The world has more than a few Apex Predators, beasts so powerful and elegant in form that they dominate their surroundings with fierce supremacy. Some of the most famous Apex predators of the wild are the Wolf, the Great White Shark, the Polar Bear, and the Bald Eagle.
But, without a doubt, the world’s most magnificent Apex predator is the Lion.
Lions, like most Big Cats, have razor-sharp senses that have developed far beyond that of other animals. This is particularly true of their sense of smell.
Both lion subspecies have a very powerful olfactory organ, called the Jacobson’s organ, which allows them to accurately detect prey, as well as potential mates, from surprisingly long distances.
How Far Can A Lion Smell Its Prey?
A lion can smell their prey from hundreds of yards, possibly miles, away. The exact distance at which a lion’s scent of smell remains an effective offensive and defensive tool remains a mystery.
The lion’s sense of smell is so sharp that it lets the lion know how long it’s been since its prey passed through a given area. In this way, the pack is able to triangulate the exact location of prey across vast distances. This is important because lions do not excel at long hunts, and they need to get as close as possible to their prey before initiating their attack.
Lions are fierce short distance hunters; which is why they have developed such a refined sense of smell. It allows the lion to pinpoint exactly where its prey is, and where it has been.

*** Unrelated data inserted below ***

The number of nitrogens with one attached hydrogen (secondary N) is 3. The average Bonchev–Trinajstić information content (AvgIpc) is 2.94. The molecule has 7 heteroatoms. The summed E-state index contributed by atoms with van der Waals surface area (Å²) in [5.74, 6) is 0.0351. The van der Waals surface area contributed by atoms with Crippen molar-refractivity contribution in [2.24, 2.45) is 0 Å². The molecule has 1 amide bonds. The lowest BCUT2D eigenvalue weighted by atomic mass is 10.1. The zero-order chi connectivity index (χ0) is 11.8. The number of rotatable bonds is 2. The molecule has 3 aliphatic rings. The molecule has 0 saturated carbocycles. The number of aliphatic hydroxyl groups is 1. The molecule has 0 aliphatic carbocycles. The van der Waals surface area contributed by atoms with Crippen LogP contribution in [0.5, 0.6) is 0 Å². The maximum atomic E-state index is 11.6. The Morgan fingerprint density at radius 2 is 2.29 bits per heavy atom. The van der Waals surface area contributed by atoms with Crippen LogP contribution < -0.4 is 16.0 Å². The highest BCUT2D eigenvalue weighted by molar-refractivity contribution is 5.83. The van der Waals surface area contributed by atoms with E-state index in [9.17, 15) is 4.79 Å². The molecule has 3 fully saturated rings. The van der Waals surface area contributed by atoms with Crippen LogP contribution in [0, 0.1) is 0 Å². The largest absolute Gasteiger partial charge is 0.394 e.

Their scent of smell, however, is far from being the only impressive trait possessed by the kings of the jungle. Every way that you look at them, lions are truly magnificent creatures.
Here Are 10 More Breathtaking Facts About Lions
Only Social Cats
If there is one characteristic that sets lions apart from other cats in the animal kingdom it is the fact that they are the only big cat with an established and distinct social order. Lions live in packs, called prides, that follows a very specific social dynamic and pecking order.
Prides vary in the number of individuals and the size of the territory depending on the availability of prey nearby.
The female lions in particular display some markedly social behaviors, especially when it comes time to hunt prey, as well as birthing, and raising their cubs.
Lion prides will grow and reduce in size over time based on serval exterior factors.
Lions Don’t Drink Water Everyday
Lions will drink water whenever they have the opportunity to, but if they are well-fed, they can go days without having to drink water. However, lions like to stay near sources of water because their prey will be most vulnerable when they stop for a drink.